Here are the two exposures that made this image, taken moments apart. The brighter one on top was for the road. The second one where the road is too dark was for the sky. Top image: I didn’t like the sky in the brighter image. For one thing, look at the stars: they are elongated an awkward degree due to the 2:00-minute exposure. But the road is good. Bottom image: Road too dark. But sky is good. When I say “too” this or that, that’s relative to my vision. I used the road from the top one, and the sky from the bottom one. Vision achieved.

    • I couldn’t paste the image in above, but here it is. This relates to my comment above. Click or tap to see it larger:

    • I apologize if this is a duplicate… This relates to my comment “Art never has to look a certain way…” I couldn’t paste the image in above. Tap on any of the images in the article and comments to see them larger.

  • Thanks for your comments, everybody. I appreciate them all.

    If ever you have a question about the image or the process or anything related, I’m usually happy to discuss in the comments, at least until the post slips off of the front page here at RHBB.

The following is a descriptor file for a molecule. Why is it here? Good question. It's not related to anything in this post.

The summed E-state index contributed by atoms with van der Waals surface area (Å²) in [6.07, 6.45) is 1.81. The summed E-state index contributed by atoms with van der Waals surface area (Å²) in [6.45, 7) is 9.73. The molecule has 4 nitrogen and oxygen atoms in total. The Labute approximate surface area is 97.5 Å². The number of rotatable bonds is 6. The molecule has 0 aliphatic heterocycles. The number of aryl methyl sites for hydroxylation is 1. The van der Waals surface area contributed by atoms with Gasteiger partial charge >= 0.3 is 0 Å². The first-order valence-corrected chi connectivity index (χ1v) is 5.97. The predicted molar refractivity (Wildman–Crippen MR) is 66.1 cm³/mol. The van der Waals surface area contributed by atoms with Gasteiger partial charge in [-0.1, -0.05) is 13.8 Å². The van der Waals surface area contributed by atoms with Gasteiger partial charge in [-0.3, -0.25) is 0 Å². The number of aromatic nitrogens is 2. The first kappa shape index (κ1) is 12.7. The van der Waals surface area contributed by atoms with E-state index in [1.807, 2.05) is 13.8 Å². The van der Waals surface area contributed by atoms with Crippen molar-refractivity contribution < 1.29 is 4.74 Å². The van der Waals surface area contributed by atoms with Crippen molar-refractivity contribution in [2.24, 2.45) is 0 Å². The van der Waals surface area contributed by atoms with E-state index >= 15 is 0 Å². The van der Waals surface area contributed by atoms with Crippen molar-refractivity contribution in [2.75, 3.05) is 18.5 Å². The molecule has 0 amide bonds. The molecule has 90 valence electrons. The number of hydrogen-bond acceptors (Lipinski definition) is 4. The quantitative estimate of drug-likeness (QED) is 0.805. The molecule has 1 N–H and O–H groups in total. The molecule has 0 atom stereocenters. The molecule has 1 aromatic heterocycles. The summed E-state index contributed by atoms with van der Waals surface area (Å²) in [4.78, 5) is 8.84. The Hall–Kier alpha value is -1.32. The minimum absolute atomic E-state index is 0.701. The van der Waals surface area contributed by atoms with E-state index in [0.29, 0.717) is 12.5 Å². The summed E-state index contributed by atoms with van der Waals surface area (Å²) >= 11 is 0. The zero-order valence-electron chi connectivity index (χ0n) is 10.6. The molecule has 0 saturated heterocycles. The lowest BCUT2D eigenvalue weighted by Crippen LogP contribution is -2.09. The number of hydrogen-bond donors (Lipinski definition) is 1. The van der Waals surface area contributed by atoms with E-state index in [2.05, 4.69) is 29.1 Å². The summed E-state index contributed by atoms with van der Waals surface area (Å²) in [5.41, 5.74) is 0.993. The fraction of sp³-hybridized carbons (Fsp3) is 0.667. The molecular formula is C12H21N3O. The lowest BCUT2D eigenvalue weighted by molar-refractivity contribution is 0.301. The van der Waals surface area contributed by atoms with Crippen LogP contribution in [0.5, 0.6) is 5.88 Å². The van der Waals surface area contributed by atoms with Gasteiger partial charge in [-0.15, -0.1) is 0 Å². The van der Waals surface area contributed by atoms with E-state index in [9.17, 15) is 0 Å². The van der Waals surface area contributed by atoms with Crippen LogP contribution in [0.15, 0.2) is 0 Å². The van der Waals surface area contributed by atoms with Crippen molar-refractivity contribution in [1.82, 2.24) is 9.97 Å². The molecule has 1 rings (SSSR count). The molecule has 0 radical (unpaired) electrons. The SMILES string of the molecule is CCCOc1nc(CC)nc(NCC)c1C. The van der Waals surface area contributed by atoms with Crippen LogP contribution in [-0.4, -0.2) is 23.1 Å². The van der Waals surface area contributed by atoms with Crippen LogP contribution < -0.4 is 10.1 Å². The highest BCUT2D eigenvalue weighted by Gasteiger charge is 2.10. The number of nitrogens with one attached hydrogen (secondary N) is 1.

I’m not sure what to do next… I’m waiting for the moon to start coming up a little later to go take more night photos. By the way, there’ll be a lunar eclipse on Friday 8/27, the full moon, but it won’t be total for us here in Humboldt (it has to be a full moon for a lunar eclipse).

    But I did go out to Moonstone Beach crazy early one morning back in Feb to take some photographs of the Blue Blood Moon Total Eclipse that you’ll recall occurred then… so maybe it’s a good time to share that, given Friday’s lunar eclipse. I can show one that’s a composite, and one that’s not, and everyone can be happy, or not. They aren’t photos *of* the moon, so much as photos that have the moon in them.

  • You are an incredible artist, really enjoy looking at your photo art. Reading your explanations is a free lesson & such a welcome diversion with the fire tragedies & other sad headlines of the day. Much thanks.